English Exchange 2

Year: 2

This module is optional

This module provides students with an opportunity to undertake a semester or full year of the second year of their degree in study outside the UK and Republic of Ireland. It is not open to non-study abroad students. Students will develop an enhanced understanding of the academic discipline of English whilst generating educational and cultural networks, and fulfilling the requirements of their second year programme.

English Exchange 3

Year: 2

This module is optional

This module provides students with an opportunity to undertake a semester or full year of the second year of their degree in study outside the UK and Republic of Ireland. It is not open to non-study abroad students. Students will develop an enhanced understanding of the academic discipline of English whilst generating educational and cultural networks, and fulfilling the requirements of their second year programme.

English Exchange 4

Year: 2

This module is optional

This module provides students with an opportunity to undertake a semester or full year of the second year of their degree in study outside the UK and Republic of Ireland. It is not open to non-study abroad students. Students will develop an enhanced understanding of the academic discipline of English whilst generating educational and cultural networks, and fulfilling the requirements of their second year programme.

English Exchange 5

Year: 2

This module is optional

This module provides students with an opportunity to undertake a semester or full year of the second year of their degree in study outside the UK and Republic of Ireland. It is not open to non-study abroad students. Students will develop an enhanced understanding of the academic discipline of English whilst generating educational and cultural networks, and fulfilling the requirements of their second year programme.

English Exchange 6

Year: 2

This module is optional

This module provides students with an opportunity to undertake a semester or full year of the second year of their degree in study outside the UK and Republic of Ireland. It is not open to non-study abroad students. Students will develop an enhanced understanding of the academic discipline of English whilst generating educational and cultural networks, and fulfilling the requirements of their second year programme.

Exploring English

Year: 2

This module is optional

Exploring English develops subject-based skills in the study of literature along with vocational skills for employment. The module encourages students to apply critical and innovative thinking to literary texts from before 1800 and to reflect on and develop their personal skills and attributes.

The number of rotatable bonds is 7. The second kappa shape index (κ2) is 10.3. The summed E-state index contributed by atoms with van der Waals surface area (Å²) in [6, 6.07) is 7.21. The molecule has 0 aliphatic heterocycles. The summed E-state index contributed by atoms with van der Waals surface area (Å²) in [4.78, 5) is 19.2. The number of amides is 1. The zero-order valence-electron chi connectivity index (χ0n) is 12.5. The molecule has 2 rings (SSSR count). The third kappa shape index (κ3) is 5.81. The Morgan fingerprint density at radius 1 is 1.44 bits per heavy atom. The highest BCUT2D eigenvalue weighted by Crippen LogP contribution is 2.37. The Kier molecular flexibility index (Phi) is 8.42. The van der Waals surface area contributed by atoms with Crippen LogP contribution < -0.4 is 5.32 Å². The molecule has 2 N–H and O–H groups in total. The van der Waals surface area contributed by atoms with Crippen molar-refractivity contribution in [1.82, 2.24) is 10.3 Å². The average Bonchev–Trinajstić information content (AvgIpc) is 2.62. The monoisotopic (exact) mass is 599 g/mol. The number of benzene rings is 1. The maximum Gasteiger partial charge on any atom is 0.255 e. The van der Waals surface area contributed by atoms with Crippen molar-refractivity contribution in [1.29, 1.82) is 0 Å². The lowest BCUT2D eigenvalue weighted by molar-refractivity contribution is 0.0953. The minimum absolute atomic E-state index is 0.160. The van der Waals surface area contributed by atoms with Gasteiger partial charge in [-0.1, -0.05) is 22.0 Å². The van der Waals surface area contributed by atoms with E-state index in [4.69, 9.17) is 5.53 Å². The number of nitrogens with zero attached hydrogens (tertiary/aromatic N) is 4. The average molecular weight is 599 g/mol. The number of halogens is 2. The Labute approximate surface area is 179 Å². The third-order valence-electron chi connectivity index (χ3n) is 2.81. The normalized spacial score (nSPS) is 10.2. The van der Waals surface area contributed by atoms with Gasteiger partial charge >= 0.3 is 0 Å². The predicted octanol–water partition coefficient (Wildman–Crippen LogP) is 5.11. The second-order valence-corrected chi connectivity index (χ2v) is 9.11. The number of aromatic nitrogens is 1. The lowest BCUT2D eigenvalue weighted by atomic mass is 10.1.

Media: Study Internationally (2nd yr)

Year: 2

This module is optional

This module provides an opportunity to undertake an extended period of study outside the Erasmus Plus area such as the Americas, Australia or China. Students will develop an enhanced understanding of the academic discipline of Media whilst generating educational and cultural networks.

Year three

Journalism Major Project (MAJOR ONLY)

Year: 3

This module allows the student to put into practice the skills acquired in the previous
journalism practice and theory modules. It will allow them to develop and refine their skills in journalism practice with a particular focus on producing a significant piece of investigative journalism and putting into an agreed format for public output. The resultant piece can be used as part of a portfolio for seeking employment and/or applying for further study. The module will be a mix of lectures, problem-based learning, production workshops and independent practice.

Journalism Dissertation (MAJOR ONLY)

Year: 3

This module enables the student to plan, research and write a Journalism dissertation of 4,000-6,000 words on an agreed topic selected by the student, with guidance, and produced under the supervision of a member of staff, with whom the student will meet regularly to discuss progress and receive feedback.

Investigative Journalism

Year: 3

One of journalism's main roles is to investigate what is really going on in society. This module provides the theoretical background, tools and the framework for producing an investigative project. The various research tools that can be used - freedom of information, statistical research, opinion polls, journalistic experiments, source tracking, public and public records - will be taught. Students then conduct their own investigation either collaboratively or solely. They will reflect on the learning to make a proposal for a larger Major Journalism Project completed in the following semester.

Journalism Research in a Global Context

Year: 3

This module considers journalism's role around the globe raising questions about ethics, objectivity, ownership and bias, social impact, economic and political influence. Students will learn to formulate their subject interest into answerable research questions. The module will enable them to produce well-designed and appropriately analysed research projects and give direction to the Journalism Dissertation in the next semester. This module will guide students as they pursue answers to those questions using appropriate methods.

Media: Study Abroad (DIAS)

Year: 3

This module is optional

This module provides an opportunity to undertake an additional academic year of study which is spent outside the UK. Those who successfully complete it get an extra qualification - the Diploma in Academic Studies (DIAS). Students will develop an enhanced understanding of the media and engage with it first-hand in international contexts. The opportunity to generate educational and cultural networks will be available to the student.

Year four

Romantics and Victorians

Year: 4

This module is optional